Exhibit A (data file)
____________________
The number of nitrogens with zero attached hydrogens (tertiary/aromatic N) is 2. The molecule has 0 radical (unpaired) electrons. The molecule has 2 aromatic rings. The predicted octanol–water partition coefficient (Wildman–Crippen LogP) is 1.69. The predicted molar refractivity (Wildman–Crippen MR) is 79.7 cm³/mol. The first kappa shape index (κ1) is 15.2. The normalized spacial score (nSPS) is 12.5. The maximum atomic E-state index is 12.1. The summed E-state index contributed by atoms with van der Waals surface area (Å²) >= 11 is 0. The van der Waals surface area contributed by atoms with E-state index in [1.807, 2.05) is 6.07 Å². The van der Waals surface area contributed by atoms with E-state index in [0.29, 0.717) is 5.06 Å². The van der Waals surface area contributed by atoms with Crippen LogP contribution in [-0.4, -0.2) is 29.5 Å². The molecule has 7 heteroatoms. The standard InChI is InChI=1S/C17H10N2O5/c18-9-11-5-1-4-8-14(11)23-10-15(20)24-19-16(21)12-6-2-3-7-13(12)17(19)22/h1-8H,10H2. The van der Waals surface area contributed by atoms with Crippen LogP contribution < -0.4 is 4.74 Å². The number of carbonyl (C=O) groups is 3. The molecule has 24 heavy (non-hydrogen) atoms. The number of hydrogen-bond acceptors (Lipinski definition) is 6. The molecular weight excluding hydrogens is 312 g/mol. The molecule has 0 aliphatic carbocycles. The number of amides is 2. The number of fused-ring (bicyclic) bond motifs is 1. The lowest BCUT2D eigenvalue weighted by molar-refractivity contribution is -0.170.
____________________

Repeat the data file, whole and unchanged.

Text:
The number of nitrogens with zero attached hydrogens (tertiary/aromatic N) is 2. The molecule has 0 radical (unpaired) electrons. The molecule has 2 aromatic rings. The predicted octanol–water partition coefficient (Wildman–Crippen LogP) is 1.69. The predicted molar refractivity (Wildman–Crippen MR) is 79.7 cm³/mol. The first kappa shape index (κ1) is 15.2. The normalized spacial score (nSPS) is 12.5. The maximum atomic E-state index is 12.1. The summed E-state index contributed by atoms with van der Waals surface area (Å²) >= 11 is 0. The van der Waals surface area contributed by atoms with E-state index in [1.807, 2.05) is 6.07 Å². The van der Waals surface area contributed by atoms with E-state index in [0.29, 0.717) is 5.06 Å². The van der Waals surface area contributed by atoms with Crippen LogP contribution in [-0.4, -0.2) is 29.5 Å². The molecule has 7 heteroatoms. The standard InChI is InChI=1S/C17H10N2O5/c18-9-11-5-1-4-8-14(11)23-10-15(20)24-19-16(21)12-6-2-3-7-13(12)17(19)22/h1-8H,10H2. The van der Waals surface area contributed by atoms with Crippen LogP contribution < -0.4 is 4.74 Å². The number of carbonyl (C=O) groups is 3. The molecule has 24 heavy (non-hydrogen) atoms. The number of hydrogen-bond acceptors (Lipinski definition) is 6. The molecular weight excluding hydrogens is 312 g/mol. The molecule has 0 aliphatic carbocycles. The number of amides is 2. The number of fused-ring (bicyclic) bond motifs is 1. The lowest BCUT2D eigenvalue weighted by molar-refractivity contribution is -0.170.